January 12, 2006
Paging Spaceman Spiff, White Courtesy Phone Please

Fark linked up this MSNBC article detailing recent progress on various "directed energy" weapons. The thing quickly turns into an advertisement for Boeing's airborne laser (ABL) project, and really seems to ignore where progress is actually being made. Aviation Week has been covering this stuff for literally years, and here's what they're talking about:

  • ABL is in a lot of trouble, primarily due to the classic defense contractor duo of cost overruns and schedule slips. They're way over budget now, and still have not flown a fully integrated test vehicle (as of two weeks ago anyway). Their laser works at lower powers, but full power ground tests have yet to be performed.
  • The Army's Tactical High Energy Laser (THEL) is even worse off, with different sides seeming to compete with each other in who can cut the funding faster.
  • Lasers hold a lot of promise, but until someone can invent a solid-state laser powerful enough to do the job, conventional wisdom seems to hold they'll never be much more than toys.
  • Of far more interest, and much further along, are so-called high-power microwave devices (HPM). These weapons more or less invented themselves when it was discovered the Air Force's new hyper-sophisticated radar systems could be tuned to concentrate all their energy onto pinpoint targets.
  • Because of their nature, HPMs are the "beam weapons" we're actually going to field. It's difficult to get anyone to talk much about them, but there are some indications we're already using them in some ways in Iraq.
  • HPM technology is the leadeing candidate in proposed defense installations for civilian sites like airports. Hajji's manpat missle would simply be fried out of the air within a tenth of a second of launch. Of course, considering how efficient the FAA has been in deploying the stuff that keeps planes from doing more likely things like flying into each other, I wouldn't hold my breath on this one.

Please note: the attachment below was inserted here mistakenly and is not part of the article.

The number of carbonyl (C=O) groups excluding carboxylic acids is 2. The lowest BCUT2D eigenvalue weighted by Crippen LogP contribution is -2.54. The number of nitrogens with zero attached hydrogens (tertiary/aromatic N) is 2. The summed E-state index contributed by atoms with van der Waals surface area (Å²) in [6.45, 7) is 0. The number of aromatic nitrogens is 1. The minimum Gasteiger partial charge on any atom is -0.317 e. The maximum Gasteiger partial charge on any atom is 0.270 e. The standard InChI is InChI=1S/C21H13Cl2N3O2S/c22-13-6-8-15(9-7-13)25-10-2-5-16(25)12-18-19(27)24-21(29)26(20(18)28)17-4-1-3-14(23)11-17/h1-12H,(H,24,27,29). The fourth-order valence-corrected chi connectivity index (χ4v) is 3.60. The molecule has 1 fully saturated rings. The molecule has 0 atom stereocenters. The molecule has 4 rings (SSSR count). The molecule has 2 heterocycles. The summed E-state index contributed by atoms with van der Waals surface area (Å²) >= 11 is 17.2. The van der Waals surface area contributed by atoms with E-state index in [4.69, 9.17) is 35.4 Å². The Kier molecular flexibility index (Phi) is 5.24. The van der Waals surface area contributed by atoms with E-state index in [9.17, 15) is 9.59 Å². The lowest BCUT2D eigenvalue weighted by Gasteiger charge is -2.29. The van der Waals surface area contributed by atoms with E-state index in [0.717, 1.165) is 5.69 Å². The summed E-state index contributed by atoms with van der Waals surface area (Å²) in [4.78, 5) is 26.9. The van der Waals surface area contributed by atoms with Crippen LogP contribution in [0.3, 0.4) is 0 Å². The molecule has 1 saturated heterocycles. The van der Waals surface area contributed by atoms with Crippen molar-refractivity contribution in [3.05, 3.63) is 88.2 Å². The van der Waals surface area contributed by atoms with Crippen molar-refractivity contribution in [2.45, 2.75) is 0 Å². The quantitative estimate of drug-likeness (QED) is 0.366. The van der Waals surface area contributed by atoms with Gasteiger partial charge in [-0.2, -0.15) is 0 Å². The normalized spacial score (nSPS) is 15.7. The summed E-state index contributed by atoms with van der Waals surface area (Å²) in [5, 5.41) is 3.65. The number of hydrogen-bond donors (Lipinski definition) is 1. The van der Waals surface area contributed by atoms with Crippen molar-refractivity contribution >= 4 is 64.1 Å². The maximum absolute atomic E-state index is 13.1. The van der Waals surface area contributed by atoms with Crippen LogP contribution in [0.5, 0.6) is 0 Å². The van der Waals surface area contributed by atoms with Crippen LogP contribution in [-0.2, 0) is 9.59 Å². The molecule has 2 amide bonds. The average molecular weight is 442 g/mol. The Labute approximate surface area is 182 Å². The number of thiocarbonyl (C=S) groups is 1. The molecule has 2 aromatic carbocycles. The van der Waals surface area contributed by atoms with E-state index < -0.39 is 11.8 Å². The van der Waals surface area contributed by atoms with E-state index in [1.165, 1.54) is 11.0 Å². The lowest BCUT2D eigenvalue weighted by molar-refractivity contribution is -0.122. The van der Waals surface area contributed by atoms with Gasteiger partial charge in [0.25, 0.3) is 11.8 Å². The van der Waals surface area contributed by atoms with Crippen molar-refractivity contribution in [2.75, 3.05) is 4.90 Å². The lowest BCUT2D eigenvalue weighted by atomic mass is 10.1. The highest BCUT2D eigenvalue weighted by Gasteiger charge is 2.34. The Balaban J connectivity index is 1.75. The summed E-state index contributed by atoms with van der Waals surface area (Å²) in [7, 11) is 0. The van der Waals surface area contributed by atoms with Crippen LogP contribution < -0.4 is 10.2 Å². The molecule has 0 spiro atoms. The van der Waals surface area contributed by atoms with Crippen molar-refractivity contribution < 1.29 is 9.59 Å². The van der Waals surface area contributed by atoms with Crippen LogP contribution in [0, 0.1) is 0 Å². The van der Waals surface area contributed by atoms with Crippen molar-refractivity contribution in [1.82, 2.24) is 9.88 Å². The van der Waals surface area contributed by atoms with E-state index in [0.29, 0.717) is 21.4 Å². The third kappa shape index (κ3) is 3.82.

• The main limitations of HPM are range and self-destruction. Actual numbers are classified, but apparently you need to get pretty close for these things to work against physical targets. Frying electronics is much easier, but making the beam directional enough that it doesn't fry your gear too is apparently something of a challenge.
  • Regardless, HPMs are most definitely on the way, scheduled to deploy on the next block of F/A-22 Raptors and all the F-35 JSFs.

All from memory, so YMMV. Personally, I want one with a "broast" setting.

Posted by scott at January 12, 2006 08:49 AM

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So, likely not deployed on civilian airports, but rather likely to be at military installations? Any word on what they do to humans who are (un)lucky enough to be in the way? And how are they affected by inclement weather?

Posted by: ronaprhys on January 12, 2006 10:45 AM

All the issues with microwave emitters that you've mentioned would be even bigger problems with lasers, Ron. A laser beam would be dispersed and disrupted by rain or fog, and one with enough power to fry a missle could at least blind people if even tiny amounts of it was split off and sent in random directions. Microwaves, on the other hand, might be absorbed by liquid water, but also evaporate it extremely rapidly, allowing microwaves to literally burn right through inclement weather... a fact that explains the continuing popularity of microwave communicators in military and civilian airports.

Posted by: Tatterdemalian on January 12, 2006 12:36 PM

Military installations don't need these sorts of things, as they already come equipped with various noncoms toting M-16s to ensure base security, along with myriad fences and other forms of controlled access.

People would suffer severe burns both internally and externally that could potentially kill them.

Lasers don't leak in the same way microwaves do, that's most of the point. They do require massive amounts of energy to create beams powerful enough to damage equipment. At first it was producing lenses that could withstand those forces that was the stumbling block. Now it's mostly a set of engineering issues revolving around the handling of large amounts of really nasty chemicals.

Posted by: scott on January 12, 2006 12:46 PM